Don't-Miss Legal Stories
The U.S. government says seven Iranians working for the country's Islamic Revolutionary Guard Corps are responsible for 187 denial of service attacks aimed at banks across the U.S. from 2011 to 2013.
Three men who allegedly were part of a multi-year hacking campaign with the Syrian Electronic Army (SEA) left a long digital trail that didn't make them hard to identify, according to court documents.
A third jury trial in a patent dispute between Samsung Electronics and Apple in a court in California has been postponed, pending a review by the Supreme Court of the principle for the award of damages for infringement of design patents.
Oracle has filed a copyright infringement lawsuit against Hewlett Packard Enterprise, claiming HPE was part of an illegal scheme to sell Solaris support services to Oracle customers.
Don't expect the U.S. government to back off its push for technology vendors to build encryption workarounds into their products, even as the FBI has acknowledged it may have a way to crack into an iPhone used in a high-profile mass shooting case.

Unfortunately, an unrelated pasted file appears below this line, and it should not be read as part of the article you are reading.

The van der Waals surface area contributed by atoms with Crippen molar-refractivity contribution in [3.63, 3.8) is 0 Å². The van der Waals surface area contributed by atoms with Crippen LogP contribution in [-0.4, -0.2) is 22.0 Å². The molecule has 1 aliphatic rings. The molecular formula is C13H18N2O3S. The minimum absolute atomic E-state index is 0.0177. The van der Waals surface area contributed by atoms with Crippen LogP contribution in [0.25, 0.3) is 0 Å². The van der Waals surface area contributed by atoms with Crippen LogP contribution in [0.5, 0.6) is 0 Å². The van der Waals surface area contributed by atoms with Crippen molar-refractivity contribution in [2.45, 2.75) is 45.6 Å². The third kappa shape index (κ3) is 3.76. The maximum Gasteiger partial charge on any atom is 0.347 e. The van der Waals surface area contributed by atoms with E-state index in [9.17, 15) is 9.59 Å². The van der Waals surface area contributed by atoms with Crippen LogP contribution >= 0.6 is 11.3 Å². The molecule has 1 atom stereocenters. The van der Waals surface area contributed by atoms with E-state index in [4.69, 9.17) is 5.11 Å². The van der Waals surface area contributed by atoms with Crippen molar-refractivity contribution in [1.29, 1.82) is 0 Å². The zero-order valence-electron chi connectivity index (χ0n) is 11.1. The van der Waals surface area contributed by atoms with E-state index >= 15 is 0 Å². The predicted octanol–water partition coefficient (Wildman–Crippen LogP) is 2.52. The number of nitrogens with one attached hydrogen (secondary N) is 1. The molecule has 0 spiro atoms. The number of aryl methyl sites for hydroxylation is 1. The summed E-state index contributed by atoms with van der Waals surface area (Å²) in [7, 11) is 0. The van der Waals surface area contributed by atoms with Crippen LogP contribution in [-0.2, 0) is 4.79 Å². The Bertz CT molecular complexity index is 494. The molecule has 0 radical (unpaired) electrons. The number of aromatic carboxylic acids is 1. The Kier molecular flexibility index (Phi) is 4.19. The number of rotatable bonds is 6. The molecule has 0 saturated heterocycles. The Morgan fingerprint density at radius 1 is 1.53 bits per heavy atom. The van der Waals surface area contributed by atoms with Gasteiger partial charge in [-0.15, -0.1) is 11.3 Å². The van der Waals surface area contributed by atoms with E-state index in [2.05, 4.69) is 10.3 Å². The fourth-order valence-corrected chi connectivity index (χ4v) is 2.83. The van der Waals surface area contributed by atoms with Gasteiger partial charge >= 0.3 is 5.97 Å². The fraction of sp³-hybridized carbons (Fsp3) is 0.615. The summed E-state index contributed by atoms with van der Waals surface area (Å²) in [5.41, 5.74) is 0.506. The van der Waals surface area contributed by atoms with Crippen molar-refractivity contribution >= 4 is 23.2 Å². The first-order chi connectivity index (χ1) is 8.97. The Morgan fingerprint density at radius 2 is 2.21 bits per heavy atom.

The FBI now says it doesn't need any help from Apple to get into the San Bernardino shooter's iPhone—shocking Apple, and raising a lot of new questions.
The FBI says it may have discovered a way to break into the iPhone used by one of the San Bernardino mass shooters, and the agency has asked a judge to postpone a court hearing in the matter that was scheduled for Tuesday.
Apple and the U.S. Department of Justice will argue in court Tuesday about whether a judge should require the tech giant help the FBI unlock an iPhone used by a mass shooter in California.
A day before Apple lawyers will meet the FBI in court in Southern California, Tim Cook pledges to uphold the privacy of users
The U.S. Supreme Court has given Samsung a last chance to avoid paying hundreds of millions of dollars to Apple for allegedly infringing its design patents.
The implications go way beyond whether law enforcement can unlock an alleged criminal's phone.
A last-minute request for witnesses could indicate a change in the FBI's thinking, says Apple.
Current and former Apple employees say they’d rather quit than build an iPhone backdoor.
Before the Apple-FBI fight gets its first day in court, Tim Cook recaps the struggle in a new interview.
In its last brief to Judge Pym before the first hearing on March 22, Apple makes its case for encryption.
Digital rights group Fight for the Future is hoping to give voice to ordinary people concerned with the U.S. FBI's attempt to force Apple to help it unlock the iPhone used by a mass shooter.